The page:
Thanks to an $80 million lawsuit between Hotfile and the MPAA, a judge ordered Warner Brothers to unseal records that explained the inner workings of their super-secretive system to take down pirated content. Now, the secret's out, and the secret is "robots".
Court filings reveal that Warner Bros. employs an army of "robots" not only to hunt down pirated content on the internet, but to mimic human behaviour as they do it. Basically, these 'bots act like a movie-stealing internet user and search a list of 200 sites known to host pirated content. If they find a suspicious link—not necessarily a guilty link—they fire off a takedown notice. The most unsettling part of the process? There are no humans involved. Ever.
"Its search process relied on computer automation to execute programs and did not involve human review of the file titles, page names or other overt characteristics before issuing a takedown notice," reads the court order. "And because the files were not reviewed, neither Warner's robots nor its employees made a determination whether there were legal uses for the files."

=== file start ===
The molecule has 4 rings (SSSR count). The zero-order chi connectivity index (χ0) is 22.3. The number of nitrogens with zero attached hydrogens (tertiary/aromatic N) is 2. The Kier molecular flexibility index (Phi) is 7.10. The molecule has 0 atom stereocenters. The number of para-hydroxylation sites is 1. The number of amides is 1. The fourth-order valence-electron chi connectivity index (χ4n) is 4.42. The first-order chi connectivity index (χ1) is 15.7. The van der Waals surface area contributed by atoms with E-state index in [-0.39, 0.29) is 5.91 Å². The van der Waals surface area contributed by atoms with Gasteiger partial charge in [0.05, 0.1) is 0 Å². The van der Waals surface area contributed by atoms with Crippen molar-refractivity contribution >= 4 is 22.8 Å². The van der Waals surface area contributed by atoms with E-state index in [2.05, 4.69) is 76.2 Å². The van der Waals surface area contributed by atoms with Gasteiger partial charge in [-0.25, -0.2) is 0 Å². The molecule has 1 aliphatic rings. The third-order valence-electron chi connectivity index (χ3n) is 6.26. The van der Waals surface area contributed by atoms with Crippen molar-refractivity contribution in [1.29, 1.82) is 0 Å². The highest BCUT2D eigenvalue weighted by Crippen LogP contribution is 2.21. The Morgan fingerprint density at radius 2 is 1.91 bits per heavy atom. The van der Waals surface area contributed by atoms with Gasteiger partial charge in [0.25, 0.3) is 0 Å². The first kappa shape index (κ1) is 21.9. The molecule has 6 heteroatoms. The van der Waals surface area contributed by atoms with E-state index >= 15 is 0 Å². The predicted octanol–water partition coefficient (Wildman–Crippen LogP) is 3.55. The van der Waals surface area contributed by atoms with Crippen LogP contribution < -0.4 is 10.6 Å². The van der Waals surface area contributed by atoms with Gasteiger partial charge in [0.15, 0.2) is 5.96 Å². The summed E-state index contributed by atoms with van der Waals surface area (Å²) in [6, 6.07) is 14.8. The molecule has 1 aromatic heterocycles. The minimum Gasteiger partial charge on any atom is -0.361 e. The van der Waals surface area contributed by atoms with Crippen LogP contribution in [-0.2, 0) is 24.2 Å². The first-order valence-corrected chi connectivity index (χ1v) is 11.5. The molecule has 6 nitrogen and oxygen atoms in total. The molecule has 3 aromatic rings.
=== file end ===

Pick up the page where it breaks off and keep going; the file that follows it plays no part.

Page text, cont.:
So it sounds like Hollywood's heavy hitters are getting more efficient than ever at spotting and squashing content. They're not even bothering double checking the work of robots! But they're still going to have a hard time keeping up with the torrent of content being uploaded to file sharing sites every day. They're going to have an even harder time taking down the file-sharing sites themselves. Technology is a hard thing to fight. [Torrent Freak]
Image via WB